That path is exceedingly murky as Democrats careen toward a tangle of fiscal and political deadlines with no discernible public strategy in place, but party leaders remained publicly sanguine on Wednesday.
Understand the Infrastructure Bill
- One trillion dollar package passed. The Senate passed a sweeping bipartisan infrastructure package on Aug. 10, capping weeks of intense negotiations and debate over the largest federal investment in the nation’s aging public works system in more than a decade.
- The final vote. The final tally in the Senate was 69 in favor to 30 against. The legislation, which still must pass the House, would touch nearly every facet of the American economy and fortify the nation’s response to the warming of the planet.
- Main areas of spending. Overall, the bipartisan plan focuses spending on transportation, utilities and pollution cleanup.
- Transportation. About $110 billion would go to roads, bridges and other transportation projects; $25 billion for airports; and $66 billion for railways, giving Amtrak the most funding it has received since it was founded in 1971.
- Utilities. Senators have also included $65 billion meant to connect hard-to-reach rural communities to high-speed internet and help sign up low-income city dwellers who cannot afford it, and $8 billion for Western water infrastructure.
- Pollution cleanup: Roughly $21 billion would go to cleaning up abandoned wells and mines, and Superfund sites.
“We are on schedule — that’s all I will say,” Speaker Nancy Pelosi told reporters after meeting with Mr. Biden for more than an hour. “We’re calm, and everybody’s good, and our work’s almost done.”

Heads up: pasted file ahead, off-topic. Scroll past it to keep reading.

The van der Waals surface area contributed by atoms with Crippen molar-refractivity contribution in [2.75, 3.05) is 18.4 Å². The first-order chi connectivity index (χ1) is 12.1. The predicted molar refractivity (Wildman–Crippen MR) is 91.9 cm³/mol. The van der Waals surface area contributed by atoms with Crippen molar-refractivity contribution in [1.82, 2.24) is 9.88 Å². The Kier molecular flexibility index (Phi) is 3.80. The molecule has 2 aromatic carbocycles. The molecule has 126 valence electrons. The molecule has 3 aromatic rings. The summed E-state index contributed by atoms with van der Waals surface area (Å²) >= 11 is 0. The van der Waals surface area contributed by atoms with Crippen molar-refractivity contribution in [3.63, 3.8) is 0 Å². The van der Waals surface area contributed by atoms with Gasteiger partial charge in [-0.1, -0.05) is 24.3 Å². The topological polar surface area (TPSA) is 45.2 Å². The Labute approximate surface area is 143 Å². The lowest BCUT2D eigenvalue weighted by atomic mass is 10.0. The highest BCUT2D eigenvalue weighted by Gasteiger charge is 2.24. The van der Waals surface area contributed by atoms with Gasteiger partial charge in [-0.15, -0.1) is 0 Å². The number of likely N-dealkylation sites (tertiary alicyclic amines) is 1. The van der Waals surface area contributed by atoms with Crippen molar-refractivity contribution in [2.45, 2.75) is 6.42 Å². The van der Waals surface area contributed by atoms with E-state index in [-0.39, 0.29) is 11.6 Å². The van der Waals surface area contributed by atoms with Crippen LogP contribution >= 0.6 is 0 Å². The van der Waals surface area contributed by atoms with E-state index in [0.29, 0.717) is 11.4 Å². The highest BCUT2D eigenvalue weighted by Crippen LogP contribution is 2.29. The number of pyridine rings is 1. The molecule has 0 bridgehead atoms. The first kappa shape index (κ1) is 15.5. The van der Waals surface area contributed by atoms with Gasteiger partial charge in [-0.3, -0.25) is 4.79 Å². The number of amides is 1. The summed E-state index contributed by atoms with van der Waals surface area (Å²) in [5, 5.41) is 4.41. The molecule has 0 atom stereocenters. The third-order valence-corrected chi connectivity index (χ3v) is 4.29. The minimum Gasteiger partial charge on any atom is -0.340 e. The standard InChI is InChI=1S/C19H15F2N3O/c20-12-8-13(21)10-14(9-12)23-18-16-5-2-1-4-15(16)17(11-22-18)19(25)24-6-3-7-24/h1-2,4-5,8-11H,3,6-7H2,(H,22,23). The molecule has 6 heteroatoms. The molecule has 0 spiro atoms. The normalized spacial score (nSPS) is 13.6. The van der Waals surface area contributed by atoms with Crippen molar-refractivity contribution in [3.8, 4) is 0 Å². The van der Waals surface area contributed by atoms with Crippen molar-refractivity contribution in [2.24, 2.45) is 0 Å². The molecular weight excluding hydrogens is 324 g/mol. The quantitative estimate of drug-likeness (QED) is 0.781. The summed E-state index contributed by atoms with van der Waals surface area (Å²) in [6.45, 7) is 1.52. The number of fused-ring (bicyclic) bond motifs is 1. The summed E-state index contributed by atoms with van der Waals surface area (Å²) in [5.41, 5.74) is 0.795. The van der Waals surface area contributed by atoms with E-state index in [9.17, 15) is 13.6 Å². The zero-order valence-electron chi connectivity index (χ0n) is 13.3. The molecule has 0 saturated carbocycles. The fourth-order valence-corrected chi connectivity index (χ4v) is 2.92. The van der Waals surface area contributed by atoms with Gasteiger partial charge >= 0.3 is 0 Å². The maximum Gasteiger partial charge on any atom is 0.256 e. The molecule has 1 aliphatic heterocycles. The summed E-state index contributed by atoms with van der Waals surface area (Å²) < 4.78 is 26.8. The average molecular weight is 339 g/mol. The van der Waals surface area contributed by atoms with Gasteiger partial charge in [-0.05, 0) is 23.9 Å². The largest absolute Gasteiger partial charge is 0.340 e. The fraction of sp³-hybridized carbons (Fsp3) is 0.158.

But Democrats conceded that the process was painful.
“When you’ve got 50 votes and none to lose, and you’ve got three to spare in the House, there’s a lot of give and take — that’s just the way it is,” said Senator Bernie Sanders, the Vermont independent who is chairman of the Budget Committee. “It’s tough. But I think at the end of the day, we’re going to be fine.”
At the crux of the stalemate is a leadership commitment to a group of moderate Democrats that the House would take up the Senate-passed bipartisan infrastructure bill by Monday. Liberal House Democrats say they will vote down the measure until their priority legislation first clears both the House and Senate.
Those Democrats say the infrastructure bill, which omitted most of their top priorities including major provisions to combat climate change, cannot be separated from the $3.5 trillion package, which contains many of those elements, such as a shift to electric power. Beyond the climate portions, the social policy measure would, among many other things, extend child care and child tax credits, expand free prekindergarten and community college and fortify Medicare.
But key centrists in the Senate have balked at that package, which Democrats plan to push through using a fast-track budget process known as reconciliation that shields it from a filibuster. Senators Joe Manchin III of West Virginia and Kyrsten Sinema of Arizona both voted to begin work on a $3.5 trillion measure, but have since warned they will not support spending that much.
On Wednesday, Mr. Biden urged the holdouts to specify exactly what they would support, so Democrats could coalesce behind a plan that could pass.